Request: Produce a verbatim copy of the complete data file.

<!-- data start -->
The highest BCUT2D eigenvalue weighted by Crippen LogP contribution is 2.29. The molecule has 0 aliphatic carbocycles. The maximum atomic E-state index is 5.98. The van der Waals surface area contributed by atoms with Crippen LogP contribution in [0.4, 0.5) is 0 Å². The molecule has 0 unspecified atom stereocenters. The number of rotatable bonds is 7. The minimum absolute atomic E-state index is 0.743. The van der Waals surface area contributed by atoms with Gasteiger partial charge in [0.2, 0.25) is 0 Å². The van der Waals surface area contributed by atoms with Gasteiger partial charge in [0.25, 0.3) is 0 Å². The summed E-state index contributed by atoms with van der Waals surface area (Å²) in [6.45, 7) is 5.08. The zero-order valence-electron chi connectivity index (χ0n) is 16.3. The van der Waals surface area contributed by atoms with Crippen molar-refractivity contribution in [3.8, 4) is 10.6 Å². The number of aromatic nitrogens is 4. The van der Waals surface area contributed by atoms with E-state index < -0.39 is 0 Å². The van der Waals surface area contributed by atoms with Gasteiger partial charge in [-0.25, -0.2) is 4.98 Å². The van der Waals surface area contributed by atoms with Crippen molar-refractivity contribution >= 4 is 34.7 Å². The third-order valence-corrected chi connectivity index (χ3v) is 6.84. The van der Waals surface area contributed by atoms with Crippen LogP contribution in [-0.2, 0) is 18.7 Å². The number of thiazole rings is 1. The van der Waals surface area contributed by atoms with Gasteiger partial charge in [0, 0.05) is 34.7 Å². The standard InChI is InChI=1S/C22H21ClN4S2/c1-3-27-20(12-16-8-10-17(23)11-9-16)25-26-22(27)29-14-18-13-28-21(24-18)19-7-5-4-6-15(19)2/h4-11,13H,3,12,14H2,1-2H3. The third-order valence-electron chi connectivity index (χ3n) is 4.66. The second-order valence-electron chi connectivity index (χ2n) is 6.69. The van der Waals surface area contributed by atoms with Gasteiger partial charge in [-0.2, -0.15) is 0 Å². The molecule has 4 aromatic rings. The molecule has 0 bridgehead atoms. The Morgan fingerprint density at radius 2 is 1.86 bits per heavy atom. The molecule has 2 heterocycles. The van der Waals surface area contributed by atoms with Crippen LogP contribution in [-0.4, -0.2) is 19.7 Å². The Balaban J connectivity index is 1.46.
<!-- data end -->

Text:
The highest BCUT2D eigenvalue weighted by Crippen LogP contribution is 2.29. The molecule has 0 aliphatic carbocycles. The maximum atomic E-state index is 5.98. The van der Waals surface area contributed by atoms with Crippen LogP contribution in [0.4, 0.5) is 0 Å². The molecule has 0 unspecified atom stereocenters. The number of rotatable bonds is 7. The minimum absolute atomic E-state index is 0.743. The van der Waals surface area contributed by atoms with Gasteiger partial charge in [0.2, 0.25) is 0 Å². The van der Waals surface area contributed by atoms with Gasteiger partial charge in [0.25, 0.3) is 0 Å². The summed E-state index contributed by atoms with van der Waals surface area (Å²) in [6.45, 7) is 5.08. The zero-order valence-electron chi connectivity index (χ0n) is 16.3. The van der Waals surface area contributed by atoms with Crippen molar-refractivity contribution in [3.8, 4) is 10.6 Å². The number of aromatic nitrogens is 4. The van der Waals surface area contributed by atoms with E-state index < -0.39 is 0 Å². The van der Waals surface area contributed by atoms with Gasteiger partial charge in [-0.25, -0.2) is 4.98 Å². The van der Waals surface area contributed by atoms with Crippen molar-refractivity contribution >= 4 is 34.7 Å². The third-order valence-corrected chi connectivity index (χ3v) is 6.84. The van der Waals surface area contributed by atoms with Crippen LogP contribution in [-0.2, 0) is 18.7 Å². The number of thiazole rings is 1. The van der Waals surface area contributed by atoms with Gasteiger partial charge in [0, 0.05) is 34.7 Å². The standard InChI is InChI=1S/C22H21ClN4S2/c1-3-27-20(12-16-8-10-17(23)11-9-16)25-26-22(27)29-14-18-13-28-21(24-18)19-7-5-4-6-15(19)2/h4-11,13H,3,12,14H2,1-2H3. The third-order valence-electron chi connectivity index (χ3n) is 4.66. The second-order valence-electron chi connectivity index (χ2n) is 6.69. The van der Waals surface area contributed by atoms with Gasteiger partial charge in [-0.2, -0.15) is 0 Å². The molecule has 4 aromatic rings. The molecule has 0 bridgehead atoms. The Morgan fingerprint density at radius 2 is 1.86 bits per heavy atom. The molecule has 2 heterocycles. The van der Waals surface area contributed by atoms with Crippen LogP contribution in [-0.4, -0.2) is 19.7 Å². The Balaban J connectivity index is 1.46.